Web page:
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Can my period be lowered while pregnant?

by Alivia Nyhan
Published: Last Updated on

Are you pregnant, or do you think you are? If you have bleeding and you believe it is the rule, the truth is that you are not right. There are many causes of bleeding during pregnancy, some mild and some more serious, but none of them keep your period coming down. It can be due to implantation of the fertilized egg, infection, or even a miscarriage.

So if you want to know more about the possible causes of bleeding during pregnancy, when to see your doctor, and what to do if you have bleeding while pregnant, continue reading the FastlyHealarticle. We answer the question: ” Can you lower my period while pregnant? “.

Period and pregnancy, is it possible?

Menstruation or rule and pregnancy are not compatible; a pregnant woman does not have periods, although she may have other types of vaginal bleeding (mild or severe); let’s see why.

The rule of menstruation is the blood output that a healthy woman of childbearing age has each month and is not pregnant. It is due to the loss of the uterus layer that can nest in a fertilized ovum if a pregnancy occurs; when it is not implanted, this layer is detached, giving rise to bleeding between 2 to 7 days. This is repeated every 21 to 35 days if the woman is not pregnant.

So, if you suspect that you are pregnant because you have missed a period or taken a pregnancy test and it came back positive, or your obstetrician has already confirmed your pregnancy with blood tests or ultrasound, it is likely that the cause of bleeding be another. There are some causes of vaginal bleeding in pregnant women that are very mild, but others are more serious. Here are the reasons why you can have vaginal bleeding while pregnant:

Mild causes first trimester

Mild cases of bleeding in a pregnant woman in the first trimester (up to and including week 12):

  • Have sexual intercourse: if the bleeding is scarce and does not recur, it is not an emergency, but it is something that you should discuss with your doctor.
  • Having an infection: Infections in the vagina or cervix can cause tiny blood spots but not very significant bleeding. There may be pain during intercourse and some vaginal discharge. It must be treated to avoid more severe infections.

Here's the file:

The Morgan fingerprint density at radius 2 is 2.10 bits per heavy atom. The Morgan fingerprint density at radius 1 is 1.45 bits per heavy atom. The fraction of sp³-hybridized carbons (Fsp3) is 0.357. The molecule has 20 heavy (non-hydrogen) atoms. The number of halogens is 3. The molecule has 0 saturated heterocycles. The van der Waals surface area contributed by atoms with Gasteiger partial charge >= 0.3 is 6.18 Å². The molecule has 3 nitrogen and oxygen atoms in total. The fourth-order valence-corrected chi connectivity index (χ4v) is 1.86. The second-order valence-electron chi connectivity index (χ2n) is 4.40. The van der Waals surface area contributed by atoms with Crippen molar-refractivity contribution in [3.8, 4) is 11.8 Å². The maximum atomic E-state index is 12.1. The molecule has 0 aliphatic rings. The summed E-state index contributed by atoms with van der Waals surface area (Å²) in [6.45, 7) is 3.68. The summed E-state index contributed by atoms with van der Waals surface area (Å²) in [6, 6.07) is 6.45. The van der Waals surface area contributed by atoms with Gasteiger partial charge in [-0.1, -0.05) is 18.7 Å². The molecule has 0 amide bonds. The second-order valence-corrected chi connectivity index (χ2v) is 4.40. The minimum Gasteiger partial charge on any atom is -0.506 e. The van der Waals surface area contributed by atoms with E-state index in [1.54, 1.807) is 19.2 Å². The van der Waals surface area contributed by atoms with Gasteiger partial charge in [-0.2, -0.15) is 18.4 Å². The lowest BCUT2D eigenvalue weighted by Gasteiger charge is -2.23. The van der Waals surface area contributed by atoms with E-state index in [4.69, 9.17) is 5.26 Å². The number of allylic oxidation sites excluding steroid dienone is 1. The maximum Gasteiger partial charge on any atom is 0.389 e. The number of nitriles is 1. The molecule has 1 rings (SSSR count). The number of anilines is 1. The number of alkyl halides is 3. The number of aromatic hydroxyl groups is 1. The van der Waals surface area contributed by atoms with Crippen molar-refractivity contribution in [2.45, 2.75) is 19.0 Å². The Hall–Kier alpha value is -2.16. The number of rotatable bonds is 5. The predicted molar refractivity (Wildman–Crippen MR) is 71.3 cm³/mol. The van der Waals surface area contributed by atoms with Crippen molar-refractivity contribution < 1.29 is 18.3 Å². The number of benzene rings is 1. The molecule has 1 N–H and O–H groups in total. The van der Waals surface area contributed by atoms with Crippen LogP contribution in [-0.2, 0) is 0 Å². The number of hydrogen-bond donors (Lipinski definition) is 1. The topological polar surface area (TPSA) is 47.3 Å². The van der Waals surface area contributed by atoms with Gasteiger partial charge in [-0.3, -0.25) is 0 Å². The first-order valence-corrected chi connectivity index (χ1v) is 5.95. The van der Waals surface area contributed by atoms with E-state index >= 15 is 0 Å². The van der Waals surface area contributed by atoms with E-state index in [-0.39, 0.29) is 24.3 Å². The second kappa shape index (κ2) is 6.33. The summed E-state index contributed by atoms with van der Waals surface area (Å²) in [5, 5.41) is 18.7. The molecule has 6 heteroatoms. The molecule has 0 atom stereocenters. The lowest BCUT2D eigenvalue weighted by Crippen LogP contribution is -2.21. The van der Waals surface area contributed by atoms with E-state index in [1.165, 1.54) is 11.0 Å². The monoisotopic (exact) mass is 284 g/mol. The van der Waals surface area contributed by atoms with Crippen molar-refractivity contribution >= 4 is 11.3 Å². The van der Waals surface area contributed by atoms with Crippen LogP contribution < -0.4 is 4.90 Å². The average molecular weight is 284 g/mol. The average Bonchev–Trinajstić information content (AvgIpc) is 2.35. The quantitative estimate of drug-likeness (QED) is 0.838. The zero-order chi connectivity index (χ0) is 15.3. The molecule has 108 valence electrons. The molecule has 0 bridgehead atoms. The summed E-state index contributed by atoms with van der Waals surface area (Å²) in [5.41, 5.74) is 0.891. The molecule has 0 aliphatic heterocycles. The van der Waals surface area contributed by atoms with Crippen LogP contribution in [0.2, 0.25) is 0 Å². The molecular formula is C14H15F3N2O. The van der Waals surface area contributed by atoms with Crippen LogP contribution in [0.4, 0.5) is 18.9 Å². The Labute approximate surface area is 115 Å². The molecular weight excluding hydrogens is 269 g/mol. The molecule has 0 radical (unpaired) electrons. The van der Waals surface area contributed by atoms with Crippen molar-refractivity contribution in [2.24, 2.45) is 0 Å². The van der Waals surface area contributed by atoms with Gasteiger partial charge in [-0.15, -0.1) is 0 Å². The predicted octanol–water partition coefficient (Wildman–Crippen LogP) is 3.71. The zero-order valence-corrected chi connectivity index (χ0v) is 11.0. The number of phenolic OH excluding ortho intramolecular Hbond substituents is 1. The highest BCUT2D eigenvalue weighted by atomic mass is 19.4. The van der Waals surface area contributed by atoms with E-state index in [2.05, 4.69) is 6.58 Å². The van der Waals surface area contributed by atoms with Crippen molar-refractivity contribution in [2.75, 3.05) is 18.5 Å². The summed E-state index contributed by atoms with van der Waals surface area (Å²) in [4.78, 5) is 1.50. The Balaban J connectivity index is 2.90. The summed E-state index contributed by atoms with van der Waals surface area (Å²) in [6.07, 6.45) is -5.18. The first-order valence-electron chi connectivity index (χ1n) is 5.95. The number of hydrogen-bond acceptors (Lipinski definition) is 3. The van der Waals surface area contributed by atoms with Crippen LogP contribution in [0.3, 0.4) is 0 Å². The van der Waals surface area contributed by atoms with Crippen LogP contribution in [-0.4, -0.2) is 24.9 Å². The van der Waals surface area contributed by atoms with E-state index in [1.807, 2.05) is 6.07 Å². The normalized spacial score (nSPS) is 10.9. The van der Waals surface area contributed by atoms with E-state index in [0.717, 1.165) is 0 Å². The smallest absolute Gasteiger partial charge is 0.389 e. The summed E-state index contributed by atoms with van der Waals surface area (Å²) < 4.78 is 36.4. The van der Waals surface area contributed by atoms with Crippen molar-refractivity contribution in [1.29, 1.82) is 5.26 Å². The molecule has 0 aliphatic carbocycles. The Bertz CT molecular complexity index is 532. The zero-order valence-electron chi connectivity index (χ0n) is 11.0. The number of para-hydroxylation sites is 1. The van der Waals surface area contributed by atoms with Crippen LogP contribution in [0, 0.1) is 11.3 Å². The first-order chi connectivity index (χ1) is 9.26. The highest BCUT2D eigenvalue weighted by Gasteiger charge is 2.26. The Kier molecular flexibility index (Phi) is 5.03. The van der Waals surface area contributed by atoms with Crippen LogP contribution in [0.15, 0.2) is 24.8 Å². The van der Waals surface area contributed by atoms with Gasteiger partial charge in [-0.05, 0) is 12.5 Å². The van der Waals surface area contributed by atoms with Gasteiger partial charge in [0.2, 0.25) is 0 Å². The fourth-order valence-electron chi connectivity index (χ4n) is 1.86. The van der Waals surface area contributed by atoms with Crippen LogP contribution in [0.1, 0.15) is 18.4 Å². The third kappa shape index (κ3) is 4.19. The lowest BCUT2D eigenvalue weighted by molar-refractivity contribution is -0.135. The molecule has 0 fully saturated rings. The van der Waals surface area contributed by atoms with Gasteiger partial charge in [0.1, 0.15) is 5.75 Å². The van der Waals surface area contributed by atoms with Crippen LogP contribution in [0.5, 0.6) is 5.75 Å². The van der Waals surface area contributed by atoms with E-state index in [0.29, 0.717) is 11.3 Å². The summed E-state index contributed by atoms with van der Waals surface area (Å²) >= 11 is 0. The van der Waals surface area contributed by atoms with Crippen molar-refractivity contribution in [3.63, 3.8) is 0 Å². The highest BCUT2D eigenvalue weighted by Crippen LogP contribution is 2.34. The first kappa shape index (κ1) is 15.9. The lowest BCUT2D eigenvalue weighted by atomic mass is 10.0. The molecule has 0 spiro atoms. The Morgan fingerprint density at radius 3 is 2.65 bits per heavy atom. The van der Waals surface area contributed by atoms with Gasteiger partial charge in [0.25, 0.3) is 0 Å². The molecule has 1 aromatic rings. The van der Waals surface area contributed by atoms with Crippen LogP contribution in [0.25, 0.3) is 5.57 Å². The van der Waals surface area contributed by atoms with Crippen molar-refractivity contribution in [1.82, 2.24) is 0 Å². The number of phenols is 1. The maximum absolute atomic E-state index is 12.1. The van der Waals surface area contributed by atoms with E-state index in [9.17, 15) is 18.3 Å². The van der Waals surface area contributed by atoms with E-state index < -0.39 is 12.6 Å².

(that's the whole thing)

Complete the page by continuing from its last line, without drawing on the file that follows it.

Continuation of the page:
• False rule or implantation bleeding: When the fertilized egg attaches itself to the uterus, a minor bleeding and slight abdominal pain may appear, but this does not always happen.
  • Hormonal changes: it is possible that due to everyday alterations in hormones, a slight spotting with blood may appear in the early stages of pregnancy, it is not very common, but you should inform your doctor, especially, to rule out other causes of bleeding.

Serious causes first trimester

Among the severe causes of vaginal bleeding in pregnant women in the first trimester are:

  • Ectopic pregnancy involves the implantation of a fertilized egg outside the uterus; it is severe since it can put the mother’s life at risk when it grows. There may be slight bleeding such as brownish or present as an urgent case with significant bleeding and extreme abdominal pain. It is essential to rule out the presence of ectopic pregnancy before any vaginal bleeding.
  • Abortion or pregnancy loss: it is pretty standard for bleeding in the early part of pregnancy due to pregnancy loss. Often, the woman does not find out that she is pregnant; she may perceive it as bleeding a little before or after the expected date of menstruation or a little more abundant or painful than other periods. If the bleeding is significant, you have pain, or you notice things other than blood coming out, you should immediately go to the health center.
  • Molar pregnancy is when the fertilized egg implants but fails to develop correctly. You may notice bleeding, pain, and the expulsion of other material along with the blood.